ABBOT of Arsinoe, in Upper Egypt. He governed ten
thousand monks, dispersed in the deserts and monasteries near that
town. These religious men hired themselves to the farmers of the
country to till their lands and reap their corn; joining assiduous
prayer and other exercises of their state with their labor. Each man
received for his wages twelve artabes, or about forty Roman bushels
or modii, says Palladius: all which they put into the hands of their
holy abbot. He gave to every one a sufficient allowance for his
subsistence during the ensuing year, according to their abstemious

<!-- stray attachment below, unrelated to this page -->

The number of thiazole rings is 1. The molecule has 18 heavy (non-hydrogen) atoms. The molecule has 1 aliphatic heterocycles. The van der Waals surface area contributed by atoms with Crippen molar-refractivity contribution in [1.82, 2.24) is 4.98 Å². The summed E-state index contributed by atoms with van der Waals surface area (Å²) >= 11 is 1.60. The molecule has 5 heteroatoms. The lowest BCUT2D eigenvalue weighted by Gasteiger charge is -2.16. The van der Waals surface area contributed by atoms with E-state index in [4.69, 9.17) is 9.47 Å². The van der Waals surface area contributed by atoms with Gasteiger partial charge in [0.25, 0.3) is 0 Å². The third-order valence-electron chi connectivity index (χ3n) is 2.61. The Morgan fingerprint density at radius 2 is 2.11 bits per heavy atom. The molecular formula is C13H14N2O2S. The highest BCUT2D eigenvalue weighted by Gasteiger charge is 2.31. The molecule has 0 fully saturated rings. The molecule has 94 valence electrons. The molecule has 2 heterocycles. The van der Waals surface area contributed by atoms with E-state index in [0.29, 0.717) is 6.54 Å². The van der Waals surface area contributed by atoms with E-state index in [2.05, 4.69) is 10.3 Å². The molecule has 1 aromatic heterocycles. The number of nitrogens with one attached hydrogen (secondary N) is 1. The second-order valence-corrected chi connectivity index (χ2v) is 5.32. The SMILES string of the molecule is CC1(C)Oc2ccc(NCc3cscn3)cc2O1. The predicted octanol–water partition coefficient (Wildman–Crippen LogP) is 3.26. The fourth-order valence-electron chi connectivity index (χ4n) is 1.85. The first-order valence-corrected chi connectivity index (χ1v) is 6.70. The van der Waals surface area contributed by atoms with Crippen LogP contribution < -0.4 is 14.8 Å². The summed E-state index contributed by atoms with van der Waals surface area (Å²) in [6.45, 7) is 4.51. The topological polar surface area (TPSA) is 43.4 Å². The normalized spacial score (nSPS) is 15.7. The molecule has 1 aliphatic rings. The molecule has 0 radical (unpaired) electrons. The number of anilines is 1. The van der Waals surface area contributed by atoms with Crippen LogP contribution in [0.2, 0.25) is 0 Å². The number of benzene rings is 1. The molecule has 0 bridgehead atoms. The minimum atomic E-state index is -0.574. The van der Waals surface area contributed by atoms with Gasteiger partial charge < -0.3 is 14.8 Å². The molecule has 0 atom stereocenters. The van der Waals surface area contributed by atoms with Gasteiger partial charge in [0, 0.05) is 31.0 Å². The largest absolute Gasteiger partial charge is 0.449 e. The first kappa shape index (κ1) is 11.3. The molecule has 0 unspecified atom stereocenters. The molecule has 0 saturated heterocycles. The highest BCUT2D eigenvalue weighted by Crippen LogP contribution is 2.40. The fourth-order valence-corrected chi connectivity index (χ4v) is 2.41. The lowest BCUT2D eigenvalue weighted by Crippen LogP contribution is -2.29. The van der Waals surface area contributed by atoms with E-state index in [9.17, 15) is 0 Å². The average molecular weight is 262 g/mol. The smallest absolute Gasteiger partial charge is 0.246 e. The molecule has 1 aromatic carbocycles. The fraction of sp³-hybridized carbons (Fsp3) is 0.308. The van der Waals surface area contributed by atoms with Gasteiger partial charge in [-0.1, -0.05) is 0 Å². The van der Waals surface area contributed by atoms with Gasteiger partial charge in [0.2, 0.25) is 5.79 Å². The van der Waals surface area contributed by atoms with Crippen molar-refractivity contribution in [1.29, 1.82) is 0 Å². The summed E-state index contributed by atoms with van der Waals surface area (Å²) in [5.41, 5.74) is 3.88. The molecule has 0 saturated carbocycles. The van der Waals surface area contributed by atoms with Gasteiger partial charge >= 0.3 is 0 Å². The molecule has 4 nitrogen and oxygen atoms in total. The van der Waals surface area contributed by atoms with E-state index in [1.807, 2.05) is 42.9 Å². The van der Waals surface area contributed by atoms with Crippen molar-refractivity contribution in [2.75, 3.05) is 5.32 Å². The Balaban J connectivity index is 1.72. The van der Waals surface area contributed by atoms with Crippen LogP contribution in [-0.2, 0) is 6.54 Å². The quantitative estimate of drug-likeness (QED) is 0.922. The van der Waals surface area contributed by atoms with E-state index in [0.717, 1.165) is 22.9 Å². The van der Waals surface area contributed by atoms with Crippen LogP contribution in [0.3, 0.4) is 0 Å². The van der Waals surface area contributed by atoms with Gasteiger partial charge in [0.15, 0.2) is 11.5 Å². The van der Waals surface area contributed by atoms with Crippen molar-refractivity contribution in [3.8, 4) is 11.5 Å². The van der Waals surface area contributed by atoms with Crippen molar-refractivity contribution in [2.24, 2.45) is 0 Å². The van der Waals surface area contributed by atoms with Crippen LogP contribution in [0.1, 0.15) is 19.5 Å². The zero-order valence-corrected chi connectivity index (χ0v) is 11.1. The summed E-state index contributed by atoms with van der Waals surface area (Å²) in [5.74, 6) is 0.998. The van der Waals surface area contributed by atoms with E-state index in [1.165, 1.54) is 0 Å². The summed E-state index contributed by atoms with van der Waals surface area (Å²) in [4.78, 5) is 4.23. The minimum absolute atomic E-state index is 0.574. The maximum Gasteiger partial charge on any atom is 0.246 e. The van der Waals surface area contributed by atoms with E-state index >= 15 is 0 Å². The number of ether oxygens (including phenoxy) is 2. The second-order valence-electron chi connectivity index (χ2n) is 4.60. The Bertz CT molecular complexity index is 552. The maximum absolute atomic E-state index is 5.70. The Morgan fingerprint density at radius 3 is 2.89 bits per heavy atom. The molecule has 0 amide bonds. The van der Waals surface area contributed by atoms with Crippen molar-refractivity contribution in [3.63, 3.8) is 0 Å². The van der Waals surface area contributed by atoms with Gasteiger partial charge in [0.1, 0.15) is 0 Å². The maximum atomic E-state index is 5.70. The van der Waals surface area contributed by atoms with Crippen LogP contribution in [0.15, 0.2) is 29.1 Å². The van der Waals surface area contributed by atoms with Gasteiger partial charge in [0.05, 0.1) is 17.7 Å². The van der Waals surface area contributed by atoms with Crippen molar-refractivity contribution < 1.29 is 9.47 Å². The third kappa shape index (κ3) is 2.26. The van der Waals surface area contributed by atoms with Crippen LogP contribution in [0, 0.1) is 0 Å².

manner of living. The remainder was all distributed among the poor.
By this economy, all the necessities of the indigent in that country
were supplied, and several barges loaded with corn were sent yearly
by the river to Alexandria, for the relief of the poor of that great
city. St. Serapion was honored with the priesthood, and with
admirable sanctity applied himself to the sacred functions of the
ministry: yet found time to join his brethren in their penitential
labor, not to lose his share in their charity. His name is inserted
by Canisius in his Germanic Martyrology on tins day, from certain
copies of the Greek Menæa. See Palladius, c. 76, p. 760; Rufin.
Vit. Patr.1. 2. c. 18; Sozomen,1. 6, c. 28.